Directed by: Marshall Curry
New England Premiere
No one who encountered Daniel McGowan in the street would likely imagine him to be any sort of threat, let alone a terrorist; his demeanor is calm, affable, and good-humored. Yet on December 7, 2005, McGowan was one of six people whom the FBI arrested on such charges as arson and domestic terrorism—all suspected affiliates of the loosely organized Earth Liberation Front (ELF), an underground environmental movement that has gained notoriety for activism through “economic sabotage.”
On the one hand, IF A TREE FALLS is a story of McGowan: his love of the earth, his mounting disillusionment with mankind’s industrial trajectory, and the people and events that fanned his inner activist flame. On the other, it is the more slippery story of the ELF movement: its likely origins in Eugene, OR; its members’ often physical clashes with law enforcement; and the early, ineffective protest campaigns that served to radicalize the increasingly frustrated participants. Common to both stories is an examination of the point at which the subjects began to lose control—of their message, their methods, and their own destinies.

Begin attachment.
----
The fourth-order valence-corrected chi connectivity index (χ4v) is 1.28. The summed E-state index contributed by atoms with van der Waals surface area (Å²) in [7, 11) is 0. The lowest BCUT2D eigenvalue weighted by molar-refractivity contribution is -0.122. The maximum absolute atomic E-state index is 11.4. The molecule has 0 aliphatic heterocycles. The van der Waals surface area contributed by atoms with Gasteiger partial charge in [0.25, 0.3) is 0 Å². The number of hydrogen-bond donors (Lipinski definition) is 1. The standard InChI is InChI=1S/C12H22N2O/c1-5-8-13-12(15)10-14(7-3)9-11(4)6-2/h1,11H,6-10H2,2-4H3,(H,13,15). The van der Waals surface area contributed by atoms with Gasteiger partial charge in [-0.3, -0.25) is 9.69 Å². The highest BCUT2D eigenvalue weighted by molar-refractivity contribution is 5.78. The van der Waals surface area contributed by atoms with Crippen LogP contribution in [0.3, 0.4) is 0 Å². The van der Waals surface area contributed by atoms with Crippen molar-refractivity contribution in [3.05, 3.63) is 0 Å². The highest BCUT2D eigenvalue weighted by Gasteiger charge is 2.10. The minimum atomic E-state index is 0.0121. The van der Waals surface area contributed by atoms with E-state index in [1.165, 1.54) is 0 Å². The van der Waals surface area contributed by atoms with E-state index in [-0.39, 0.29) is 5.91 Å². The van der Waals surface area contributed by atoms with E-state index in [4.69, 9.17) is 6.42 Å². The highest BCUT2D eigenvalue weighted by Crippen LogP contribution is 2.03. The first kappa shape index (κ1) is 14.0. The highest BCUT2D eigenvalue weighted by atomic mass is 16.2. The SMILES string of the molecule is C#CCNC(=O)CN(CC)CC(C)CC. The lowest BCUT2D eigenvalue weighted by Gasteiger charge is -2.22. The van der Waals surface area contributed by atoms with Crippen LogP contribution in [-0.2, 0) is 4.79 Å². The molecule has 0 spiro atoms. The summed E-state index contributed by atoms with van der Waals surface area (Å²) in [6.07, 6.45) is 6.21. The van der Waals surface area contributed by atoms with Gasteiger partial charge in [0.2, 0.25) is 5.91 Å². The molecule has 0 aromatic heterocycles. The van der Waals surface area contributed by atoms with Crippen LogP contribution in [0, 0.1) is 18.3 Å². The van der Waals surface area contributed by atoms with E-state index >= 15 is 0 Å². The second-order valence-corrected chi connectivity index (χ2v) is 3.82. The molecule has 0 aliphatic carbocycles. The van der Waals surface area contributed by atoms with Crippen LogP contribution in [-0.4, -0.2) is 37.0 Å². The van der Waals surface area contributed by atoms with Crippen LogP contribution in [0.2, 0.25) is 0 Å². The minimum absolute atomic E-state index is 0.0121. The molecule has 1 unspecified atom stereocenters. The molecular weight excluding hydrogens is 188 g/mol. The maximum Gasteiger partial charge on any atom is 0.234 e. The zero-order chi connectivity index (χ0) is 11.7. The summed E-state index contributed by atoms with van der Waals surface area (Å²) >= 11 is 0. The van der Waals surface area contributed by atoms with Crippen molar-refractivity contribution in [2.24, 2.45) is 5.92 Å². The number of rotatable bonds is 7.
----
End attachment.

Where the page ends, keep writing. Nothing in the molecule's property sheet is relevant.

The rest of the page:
Director Marshall Curry has gained extraordinary access to individuals on all sides of the radical-environmentalism debate, deftly depicting the ELF’s almost equal abilities to empower and to devastate. Asking us to reexamine the meanings of such words as activism, terrorism, right, and wrong, IF A TREE FALLS is a richly textured look at a complex and often-distorted issue—and of the seemingly endless ripples that human actions can create.